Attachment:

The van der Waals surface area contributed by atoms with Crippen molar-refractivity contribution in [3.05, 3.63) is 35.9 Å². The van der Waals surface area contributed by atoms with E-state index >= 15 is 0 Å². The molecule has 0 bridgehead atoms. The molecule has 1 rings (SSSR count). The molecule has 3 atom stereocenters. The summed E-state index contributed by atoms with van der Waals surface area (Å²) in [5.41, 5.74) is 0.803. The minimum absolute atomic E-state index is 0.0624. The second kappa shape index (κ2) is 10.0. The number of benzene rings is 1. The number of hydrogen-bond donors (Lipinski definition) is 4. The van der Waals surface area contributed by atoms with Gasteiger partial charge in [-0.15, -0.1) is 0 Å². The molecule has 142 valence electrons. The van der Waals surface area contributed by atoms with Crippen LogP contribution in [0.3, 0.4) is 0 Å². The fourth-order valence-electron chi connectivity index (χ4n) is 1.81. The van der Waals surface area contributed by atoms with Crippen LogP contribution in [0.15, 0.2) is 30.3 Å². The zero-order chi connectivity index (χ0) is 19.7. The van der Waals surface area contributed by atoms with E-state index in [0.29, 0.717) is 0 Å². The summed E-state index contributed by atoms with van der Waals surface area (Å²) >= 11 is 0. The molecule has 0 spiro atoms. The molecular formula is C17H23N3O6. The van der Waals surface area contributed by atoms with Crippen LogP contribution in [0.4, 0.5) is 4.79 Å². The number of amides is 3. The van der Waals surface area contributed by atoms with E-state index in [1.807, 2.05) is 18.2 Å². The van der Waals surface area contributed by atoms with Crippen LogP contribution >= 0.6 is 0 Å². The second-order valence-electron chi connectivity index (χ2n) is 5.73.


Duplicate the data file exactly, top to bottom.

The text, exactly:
The van der Waals surface area contributed by atoms with Crippen molar-refractivity contribution in [3.05, 3.63) is 35.9 Å². The van der Waals surface area contributed by atoms with E-state index >= 15 is 0 Å². The molecule has 0 bridgehead atoms. The molecule has 1 rings (SSSR count). The molecule has 3 atom stereocenters. The summed E-state index contributed by atoms with van der Waals surface area (Å²) in [5.41, 5.74) is 0.803. The minimum absolute atomic E-state index is 0.0624. The second kappa shape index (κ2) is 10.0. The number of benzene rings is 1. The number of hydrogen-bond donors (Lipinski definition) is 4. The van der Waals surface area contributed by atoms with Gasteiger partial charge in [-0.15, -0.1) is 0 Å². The molecule has 142 valence electrons. The van der Waals surface area contributed by atoms with Crippen LogP contribution in [0.3, 0.4) is 0 Å². The fourth-order valence-electron chi connectivity index (χ4n) is 1.81. The van der Waals surface area contributed by atoms with Crippen LogP contribution in [0.15, 0.2) is 30.3 Å². The zero-order chi connectivity index (χ0) is 19.7. The van der Waals surface area contributed by atoms with E-state index in [0.29, 0.717) is 0 Å². The summed E-state index contributed by atoms with van der Waals surface area (Å²) >= 11 is 0. The molecule has 0 spiro atoms. The molecular formula is C17H23N3O6. The van der Waals surface area contributed by atoms with Crippen LogP contribution in [0.4, 0.5) is 4.79 Å². The number of amides is 3. The van der Waals surface area contributed by atoms with E-state index in [1.807, 2.05) is 18.2 Å². The van der Waals surface area contributed by atoms with Crippen LogP contribution >= 0.6 is 0 Å². The second-order valence-electron chi connectivity index (χ2n) is 5.73.